Castle of Puymartin


castle of puymartin

Located on a steep hill in the deep Perigordian forest, the Castle of Puymartin draws visitors attention with its crenelated towers. With strong defensive walls and a substantial main building, it has still the appearance of a medieval castle despite the many changes that were made over the years.
The castle was built in the late 13th century and, like many of the castles in the region, it played a key role during the Hundred Years War, and later in the Wars of Religion. At the beginning of the Hundred Years War, it formed the border between France and England; as a result, it changed hands several times during the war between French and English. The castle was destroyed towards the end of the war but it was rebuilt by Radulphe de Saint-Clar in 1450.
During the Wars of Religion, it was used as a base for the fight against the Protestants. Again it changed hands, this time between Catholics and Protestants, and it was left damaged at the end of the war. A great dispute for the castle took place at the end of the 17th century; Jean de Saint-Clar and his sister Suzanne argued for nearly 40 years about the ownership. Suzanne eventually won.
At the time of the French Revolution, the castle's new owner was imprisoned and the chateau was abandoned. The family of the present owners took control of the castle in the 19th century. They undertook major restorations which substantially modified the appearance of the chateau.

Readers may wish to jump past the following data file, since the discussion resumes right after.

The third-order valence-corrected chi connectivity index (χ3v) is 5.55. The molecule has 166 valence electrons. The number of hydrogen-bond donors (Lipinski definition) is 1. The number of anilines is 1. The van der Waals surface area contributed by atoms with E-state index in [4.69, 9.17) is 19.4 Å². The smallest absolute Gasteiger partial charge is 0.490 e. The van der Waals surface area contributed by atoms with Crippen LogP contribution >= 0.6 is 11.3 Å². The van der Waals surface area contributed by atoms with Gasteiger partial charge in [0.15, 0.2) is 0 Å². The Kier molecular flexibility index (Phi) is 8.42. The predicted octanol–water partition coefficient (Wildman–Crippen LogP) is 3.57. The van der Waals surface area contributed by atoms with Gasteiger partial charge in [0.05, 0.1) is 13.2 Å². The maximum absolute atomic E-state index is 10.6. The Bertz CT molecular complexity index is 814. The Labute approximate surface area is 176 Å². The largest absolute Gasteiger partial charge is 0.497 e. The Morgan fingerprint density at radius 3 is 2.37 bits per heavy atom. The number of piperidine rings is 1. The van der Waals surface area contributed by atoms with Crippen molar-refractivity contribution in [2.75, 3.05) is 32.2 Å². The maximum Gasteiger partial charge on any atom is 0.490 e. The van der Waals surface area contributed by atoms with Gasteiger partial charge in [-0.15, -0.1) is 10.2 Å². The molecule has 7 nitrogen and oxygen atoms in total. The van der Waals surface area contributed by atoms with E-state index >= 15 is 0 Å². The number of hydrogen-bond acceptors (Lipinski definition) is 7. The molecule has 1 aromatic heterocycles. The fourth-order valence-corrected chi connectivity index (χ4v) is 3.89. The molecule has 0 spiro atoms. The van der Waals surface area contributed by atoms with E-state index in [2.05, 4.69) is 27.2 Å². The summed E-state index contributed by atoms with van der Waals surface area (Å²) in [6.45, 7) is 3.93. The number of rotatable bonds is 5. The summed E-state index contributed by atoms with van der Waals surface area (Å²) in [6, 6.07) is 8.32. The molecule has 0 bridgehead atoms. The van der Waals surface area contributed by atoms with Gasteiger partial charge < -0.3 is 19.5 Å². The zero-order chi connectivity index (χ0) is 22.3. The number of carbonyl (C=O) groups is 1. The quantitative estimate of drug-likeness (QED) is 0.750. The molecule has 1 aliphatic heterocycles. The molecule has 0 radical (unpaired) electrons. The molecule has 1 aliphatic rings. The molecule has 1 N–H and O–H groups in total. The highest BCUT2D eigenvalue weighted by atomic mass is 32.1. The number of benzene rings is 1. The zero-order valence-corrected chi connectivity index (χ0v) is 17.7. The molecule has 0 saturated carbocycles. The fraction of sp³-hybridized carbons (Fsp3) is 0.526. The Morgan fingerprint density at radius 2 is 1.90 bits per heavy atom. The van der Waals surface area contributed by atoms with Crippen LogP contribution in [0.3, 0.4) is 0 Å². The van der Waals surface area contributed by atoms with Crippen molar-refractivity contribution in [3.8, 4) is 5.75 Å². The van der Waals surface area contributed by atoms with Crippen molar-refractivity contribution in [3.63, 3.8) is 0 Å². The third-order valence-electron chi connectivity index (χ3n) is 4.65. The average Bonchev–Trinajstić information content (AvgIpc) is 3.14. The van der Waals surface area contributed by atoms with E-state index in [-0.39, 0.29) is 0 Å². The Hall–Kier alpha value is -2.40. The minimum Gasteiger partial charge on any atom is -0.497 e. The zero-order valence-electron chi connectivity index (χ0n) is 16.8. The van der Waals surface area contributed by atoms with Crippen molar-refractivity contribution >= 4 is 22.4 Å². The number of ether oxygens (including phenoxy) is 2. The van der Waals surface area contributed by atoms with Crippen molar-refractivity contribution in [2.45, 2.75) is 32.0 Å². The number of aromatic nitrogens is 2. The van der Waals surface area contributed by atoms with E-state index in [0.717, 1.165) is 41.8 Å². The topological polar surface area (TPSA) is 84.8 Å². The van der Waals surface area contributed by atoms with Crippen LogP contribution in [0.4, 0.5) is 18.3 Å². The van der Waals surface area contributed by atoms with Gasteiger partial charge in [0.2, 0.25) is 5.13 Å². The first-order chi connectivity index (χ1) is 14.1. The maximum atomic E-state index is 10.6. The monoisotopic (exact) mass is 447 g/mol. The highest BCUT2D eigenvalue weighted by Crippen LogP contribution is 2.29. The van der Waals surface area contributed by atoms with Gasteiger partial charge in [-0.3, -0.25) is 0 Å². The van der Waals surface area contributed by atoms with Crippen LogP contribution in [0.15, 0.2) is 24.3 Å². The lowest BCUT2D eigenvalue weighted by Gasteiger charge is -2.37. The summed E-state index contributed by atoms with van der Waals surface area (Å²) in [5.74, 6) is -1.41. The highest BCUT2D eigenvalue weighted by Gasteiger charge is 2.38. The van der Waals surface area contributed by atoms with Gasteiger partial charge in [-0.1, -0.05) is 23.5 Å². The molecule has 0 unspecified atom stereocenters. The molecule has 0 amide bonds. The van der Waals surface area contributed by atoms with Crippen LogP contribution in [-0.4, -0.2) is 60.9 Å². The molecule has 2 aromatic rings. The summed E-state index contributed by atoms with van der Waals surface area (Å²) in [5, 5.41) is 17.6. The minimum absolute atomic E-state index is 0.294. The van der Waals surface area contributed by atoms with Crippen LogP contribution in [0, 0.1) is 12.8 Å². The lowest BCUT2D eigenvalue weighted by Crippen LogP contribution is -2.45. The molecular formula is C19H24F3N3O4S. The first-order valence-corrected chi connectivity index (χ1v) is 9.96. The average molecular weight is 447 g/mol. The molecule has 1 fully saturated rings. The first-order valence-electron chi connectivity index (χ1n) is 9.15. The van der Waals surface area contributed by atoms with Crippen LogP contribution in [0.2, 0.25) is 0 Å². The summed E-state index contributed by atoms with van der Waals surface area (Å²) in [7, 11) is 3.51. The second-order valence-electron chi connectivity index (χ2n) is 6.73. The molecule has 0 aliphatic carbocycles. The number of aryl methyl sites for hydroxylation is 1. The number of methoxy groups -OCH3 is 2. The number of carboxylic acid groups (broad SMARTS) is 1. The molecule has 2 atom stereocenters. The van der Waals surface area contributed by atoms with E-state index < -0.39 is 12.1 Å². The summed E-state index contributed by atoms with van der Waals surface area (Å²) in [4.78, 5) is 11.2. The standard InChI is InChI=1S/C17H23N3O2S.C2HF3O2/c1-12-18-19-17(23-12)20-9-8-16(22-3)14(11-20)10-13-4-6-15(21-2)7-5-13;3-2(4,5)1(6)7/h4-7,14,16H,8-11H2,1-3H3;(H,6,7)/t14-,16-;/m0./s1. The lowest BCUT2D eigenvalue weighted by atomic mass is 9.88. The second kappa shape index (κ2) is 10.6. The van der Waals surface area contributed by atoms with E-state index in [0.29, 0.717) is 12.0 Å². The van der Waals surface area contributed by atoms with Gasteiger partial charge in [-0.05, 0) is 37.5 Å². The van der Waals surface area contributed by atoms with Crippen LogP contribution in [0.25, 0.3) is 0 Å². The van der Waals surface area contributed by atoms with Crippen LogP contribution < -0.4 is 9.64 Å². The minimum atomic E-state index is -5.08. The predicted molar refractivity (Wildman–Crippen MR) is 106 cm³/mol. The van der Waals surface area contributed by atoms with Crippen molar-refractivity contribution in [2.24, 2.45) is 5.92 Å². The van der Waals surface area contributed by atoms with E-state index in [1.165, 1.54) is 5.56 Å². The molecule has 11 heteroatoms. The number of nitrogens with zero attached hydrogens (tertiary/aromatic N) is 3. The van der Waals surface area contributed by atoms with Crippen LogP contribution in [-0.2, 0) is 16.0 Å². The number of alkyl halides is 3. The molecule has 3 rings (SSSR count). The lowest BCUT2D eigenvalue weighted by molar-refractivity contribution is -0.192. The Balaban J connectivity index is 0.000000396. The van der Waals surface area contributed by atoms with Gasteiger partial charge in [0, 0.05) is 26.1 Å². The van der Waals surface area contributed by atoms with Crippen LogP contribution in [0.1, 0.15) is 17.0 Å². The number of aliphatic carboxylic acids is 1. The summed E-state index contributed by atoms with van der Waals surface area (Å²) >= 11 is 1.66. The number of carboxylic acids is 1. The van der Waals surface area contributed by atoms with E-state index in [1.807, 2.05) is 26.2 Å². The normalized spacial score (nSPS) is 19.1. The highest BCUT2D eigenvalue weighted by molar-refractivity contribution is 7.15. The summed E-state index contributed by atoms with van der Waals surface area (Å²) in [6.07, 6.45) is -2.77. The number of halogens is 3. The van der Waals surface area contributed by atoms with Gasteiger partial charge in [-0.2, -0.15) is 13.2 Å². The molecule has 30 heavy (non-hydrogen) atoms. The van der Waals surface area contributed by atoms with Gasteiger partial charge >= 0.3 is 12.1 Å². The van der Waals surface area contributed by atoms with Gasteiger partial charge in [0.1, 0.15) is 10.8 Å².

The castle today
Today, the castle has a neo-gothic appearance and it is open to the public. The interior is decorated with well-preserved fine furniture, tapestries, and paintings. The mythology theme is displayed in many of its rooms and it is also continued in the large hall.
There is a legend that the ghost of a young lady dressed in white sometimes appears in the castle. In the 16th century, Therese de Saint Clar was surprised by her husband on his return from war in the arms of her lover. She was imprisoned in a small room in the tower, never to leave it before her death. Food was passed through a trapdoor in the ceiling until the end of her life, which took 15 years. After her death, she was walled in the same room. Today, she is known as The White Lady (La Dame Blanche) and, according to the legend, you can sometimes see her wandering at night.

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Marquay, Dordogne department, France
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13th century

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